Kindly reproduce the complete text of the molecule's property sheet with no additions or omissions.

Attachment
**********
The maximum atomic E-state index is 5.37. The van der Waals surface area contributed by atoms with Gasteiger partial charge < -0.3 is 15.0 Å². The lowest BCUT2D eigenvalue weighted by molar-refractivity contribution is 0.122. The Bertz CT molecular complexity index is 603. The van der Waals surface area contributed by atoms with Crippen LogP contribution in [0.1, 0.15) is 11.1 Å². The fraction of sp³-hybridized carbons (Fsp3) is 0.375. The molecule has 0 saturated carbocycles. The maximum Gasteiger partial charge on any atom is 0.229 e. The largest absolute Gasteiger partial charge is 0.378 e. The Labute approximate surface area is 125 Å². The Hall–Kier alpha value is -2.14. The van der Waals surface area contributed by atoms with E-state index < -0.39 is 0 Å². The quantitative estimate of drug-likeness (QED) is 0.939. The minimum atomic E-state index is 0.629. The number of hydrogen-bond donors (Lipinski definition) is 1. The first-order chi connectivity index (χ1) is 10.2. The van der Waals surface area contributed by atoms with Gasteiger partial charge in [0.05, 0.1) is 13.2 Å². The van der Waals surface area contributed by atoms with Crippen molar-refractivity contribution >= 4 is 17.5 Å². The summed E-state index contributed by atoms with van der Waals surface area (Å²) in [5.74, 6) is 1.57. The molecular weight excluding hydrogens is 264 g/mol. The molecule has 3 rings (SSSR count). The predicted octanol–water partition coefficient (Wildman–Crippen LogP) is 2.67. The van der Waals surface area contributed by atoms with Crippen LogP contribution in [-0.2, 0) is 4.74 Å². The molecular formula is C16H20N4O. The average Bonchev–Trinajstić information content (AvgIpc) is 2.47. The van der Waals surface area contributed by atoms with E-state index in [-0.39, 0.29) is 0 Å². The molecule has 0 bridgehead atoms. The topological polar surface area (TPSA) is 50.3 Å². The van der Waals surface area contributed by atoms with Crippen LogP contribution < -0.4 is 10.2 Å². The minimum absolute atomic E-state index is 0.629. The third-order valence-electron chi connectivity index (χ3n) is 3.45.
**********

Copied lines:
The maximum atomic E-state index is 5.37. The van der Waals surface area contributed by atoms with Gasteiger partial charge < -0.3 is 15.0 Å². The lowest BCUT2D eigenvalue weighted by molar-refractivity contribution is 0.122. The Bertz CT molecular complexity index is 603. The van der Waals surface area contributed by atoms with Crippen LogP contribution in [0.1, 0.15) is 11.1 Å². The fraction of sp³-hybridized carbons (Fsp3) is 0.375. The molecule has 0 saturated carbocycles. The maximum Gasteiger partial charge on any atom is 0.229 e. The largest absolute Gasteiger partial charge is 0.378 e. The Labute approximate surface area is 125 Å². The Hall–Kier alpha value is -2.14. The van der Waals surface area contributed by atoms with E-state index < -0.39 is 0 Å². The quantitative estimate of drug-likeness (QED) is 0.939. The minimum atomic E-state index is 0.629. The number of hydrogen-bond donors (Lipinski definition) is 1. The first-order chi connectivity index (χ1) is 10.2. The van der Waals surface area contributed by atoms with Gasteiger partial charge in [0.05, 0.1) is 13.2 Å². The van der Waals surface area contributed by atoms with Crippen molar-refractivity contribution >= 4 is 17.5 Å². The summed E-state index contributed by atoms with van der Waals surface area (Å²) in [5.74, 6) is 1.57. The molecular weight excluding hydrogens is 264 g/mol. The molecule has 3 rings (SSSR count). The predicted octanol–water partition coefficient (Wildman–Crippen LogP) is 2.67. The van der Waals surface area contributed by atoms with Crippen LogP contribution in [-0.2, 0) is 4.74 Å². The molecular formula is C16H20N4O. The average Bonchev–Trinajstić information content (AvgIpc) is 2.47. The van der Waals surface area contributed by atoms with E-state index in [-0.39, 0.29) is 0 Å². The molecule has 0 bridgehead atoms. The topological polar surface area (TPSA) is 50.3 Å². The van der Waals surface area contributed by atoms with Crippen LogP contribution < -0.4 is 10.2 Å². The minimum absolute atomic E-state index is 0.629. The third-order valence-electron chi connectivity index (χ3n) is 3.45.